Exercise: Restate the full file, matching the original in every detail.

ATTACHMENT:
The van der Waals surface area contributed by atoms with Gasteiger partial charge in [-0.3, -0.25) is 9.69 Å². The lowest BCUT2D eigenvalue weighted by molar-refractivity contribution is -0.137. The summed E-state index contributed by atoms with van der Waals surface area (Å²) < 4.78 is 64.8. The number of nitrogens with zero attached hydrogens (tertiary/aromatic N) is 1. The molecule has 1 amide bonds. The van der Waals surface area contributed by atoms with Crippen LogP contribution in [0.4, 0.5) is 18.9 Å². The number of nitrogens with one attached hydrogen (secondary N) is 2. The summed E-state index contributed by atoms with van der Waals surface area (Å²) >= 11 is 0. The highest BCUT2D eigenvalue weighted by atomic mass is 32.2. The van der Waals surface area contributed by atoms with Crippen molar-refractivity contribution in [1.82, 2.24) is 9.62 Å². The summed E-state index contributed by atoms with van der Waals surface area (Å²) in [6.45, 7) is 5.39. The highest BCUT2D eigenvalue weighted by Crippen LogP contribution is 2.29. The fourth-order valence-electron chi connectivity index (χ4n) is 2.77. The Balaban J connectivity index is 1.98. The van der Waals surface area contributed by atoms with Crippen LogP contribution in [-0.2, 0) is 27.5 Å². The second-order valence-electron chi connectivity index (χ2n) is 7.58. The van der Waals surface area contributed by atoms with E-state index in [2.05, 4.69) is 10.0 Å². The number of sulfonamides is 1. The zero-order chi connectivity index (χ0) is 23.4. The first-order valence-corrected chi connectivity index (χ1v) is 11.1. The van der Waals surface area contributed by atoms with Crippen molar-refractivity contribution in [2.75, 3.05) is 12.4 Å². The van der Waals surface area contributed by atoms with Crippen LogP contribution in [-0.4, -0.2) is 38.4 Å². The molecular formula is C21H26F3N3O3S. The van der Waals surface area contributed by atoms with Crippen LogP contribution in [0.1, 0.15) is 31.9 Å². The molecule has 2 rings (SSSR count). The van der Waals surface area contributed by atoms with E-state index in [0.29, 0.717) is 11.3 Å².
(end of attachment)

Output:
The van der Waals surface area contributed by atoms with Gasteiger partial charge in [-0.3, -0.25) is 9.69 Å². The lowest BCUT2D eigenvalue weighted by molar-refractivity contribution is -0.137. The summed E-state index contributed by atoms with van der Waals surface area (Å²) < 4.78 is 64.8. The number of nitrogens with zero attached hydrogens (tertiary/aromatic N) is 1. The molecule has 1 amide bonds. The van der Waals surface area contributed by atoms with Crippen LogP contribution in [0.4, 0.5) is 18.9 Å². The number of nitrogens with one attached hydrogen (secondary N) is 2. The summed E-state index contributed by atoms with van der Waals surface area (Å²) >= 11 is 0. The highest BCUT2D eigenvalue weighted by atomic mass is 32.2. The van der Waals surface area contributed by atoms with Crippen molar-refractivity contribution in [1.82, 2.24) is 9.62 Å². The summed E-state index contributed by atoms with van der Waals surface area (Å²) in [6.45, 7) is 5.39. The highest BCUT2D eigenvalue weighted by Crippen LogP contribution is 2.29. The fourth-order valence-electron chi connectivity index (χ4n) is 2.77. The Balaban J connectivity index is 1.98. The van der Waals surface area contributed by atoms with Crippen LogP contribution in [-0.2, 0) is 27.5 Å². The second-order valence-electron chi connectivity index (χ2n) is 7.58. The van der Waals surface area contributed by atoms with E-state index in [2.05, 4.69) is 10.0 Å². The number of sulfonamides is 1. The zero-order chi connectivity index (χ0) is 23.4. The first-order valence-corrected chi connectivity index (χ1v) is 11.1. The van der Waals surface area contributed by atoms with Crippen molar-refractivity contribution in [2.75, 3.05) is 12.4 Å². The van der Waals surface area contributed by atoms with Crippen LogP contribution in [-0.4, -0.2) is 38.4 Å². The molecular formula is C21H26F3N3O3S. The van der Waals surface area contributed by atoms with Crippen LogP contribution in [0.1, 0.15) is 31.9 Å². The molecule has 2 rings (SSSR count). The van der Waals surface area contributed by atoms with E-state index in [0.29, 0.717) is 11.3 Å².